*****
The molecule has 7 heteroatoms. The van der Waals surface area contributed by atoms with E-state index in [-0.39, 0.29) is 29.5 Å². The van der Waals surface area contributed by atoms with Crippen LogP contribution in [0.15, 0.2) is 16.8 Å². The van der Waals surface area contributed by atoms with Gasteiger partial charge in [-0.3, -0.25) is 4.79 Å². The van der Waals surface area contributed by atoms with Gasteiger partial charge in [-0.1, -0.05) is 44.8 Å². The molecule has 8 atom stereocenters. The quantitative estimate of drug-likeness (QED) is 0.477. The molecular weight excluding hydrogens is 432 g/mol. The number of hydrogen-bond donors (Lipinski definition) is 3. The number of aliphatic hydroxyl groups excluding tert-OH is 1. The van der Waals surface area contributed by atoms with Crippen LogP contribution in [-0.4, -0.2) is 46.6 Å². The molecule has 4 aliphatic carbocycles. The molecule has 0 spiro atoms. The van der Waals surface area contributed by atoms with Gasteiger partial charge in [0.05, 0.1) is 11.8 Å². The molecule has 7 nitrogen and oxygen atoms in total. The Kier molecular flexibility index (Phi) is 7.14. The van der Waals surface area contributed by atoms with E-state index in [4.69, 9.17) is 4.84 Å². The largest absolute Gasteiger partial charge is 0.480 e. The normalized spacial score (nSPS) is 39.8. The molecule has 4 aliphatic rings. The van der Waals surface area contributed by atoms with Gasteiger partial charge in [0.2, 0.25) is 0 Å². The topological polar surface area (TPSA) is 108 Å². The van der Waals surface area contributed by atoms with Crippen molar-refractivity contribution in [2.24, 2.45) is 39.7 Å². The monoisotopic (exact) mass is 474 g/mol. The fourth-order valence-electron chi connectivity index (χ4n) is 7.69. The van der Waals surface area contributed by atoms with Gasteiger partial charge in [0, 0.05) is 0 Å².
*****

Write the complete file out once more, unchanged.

The molecule has 7 heteroatoms. The van der Waals surface area contributed by atoms with E-state index in [-0.39, 0.29) is 29.5 Å². The van der Waals surface area contributed by atoms with Crippen LogP contribution in [0.15, 0.2) is 16.8 Å². The van der Waals surface area contributed by atoms with Gasteiger partial charge in [-0.3, -0.25) is 4.79 Å². The van der Waals surface area contributed by atoms with Gasteiger partial charge in [-0.1, -0.05) is 44.8 Å². The molecule has 8 atom stereocenters. The quantitative estimate of drug-likeness (QED) is 0.477. The molecular weight excluding hydrogens is 432 g/mol. The number of hydrogen-bond donors (Lipinski definition) is 3. The number of aliphatic hydroxyl groups excluding tert-OH is 1. The van der Waals surface area contributed by atoms with Crippen LogP contribution in [-0.4, -0.2) is 46.6 Å². The molecule has 4 aliphatic carbocycles. The molecule has 0 spiro atoms. The van der Waals surface area contributed by atoms with Gasteiger partial charge in [0.05, 0.1) is 11.8 Å². The molecule has 7 nitrogen and oxygen atoms in total. The Kier molecular flexibility index (Phi) is 7.14. The van der Waals surface area contributed by atoms with E-state index in [4.69, 9.17) is 4.84 Å². The largest absolute Gasteiger partial charge is 0.480 e. The normalized spacial score (nSPS) is 39.8. The molecule has 4 aliphatic rings. The van der Waals surface area contributed by atoms with Gasteiger partial charge in [0.2, 0.25) is 0 Å². The topological polar surface area (TPSA) is 108 Å². The van der Waals surface area contributed by atoms with Crippen molar-refractivity contribution in [2.24, 2.45) is 39.7 Å². The monoisotopic (exact) mass is 474 g/mol. The fourth-order valence-electron chi connectivity index (χ4n) is 7.69. The van der Waals surface area contributed by atoms with Gasteiger partial charge in [0, 0.05) is 0 Å².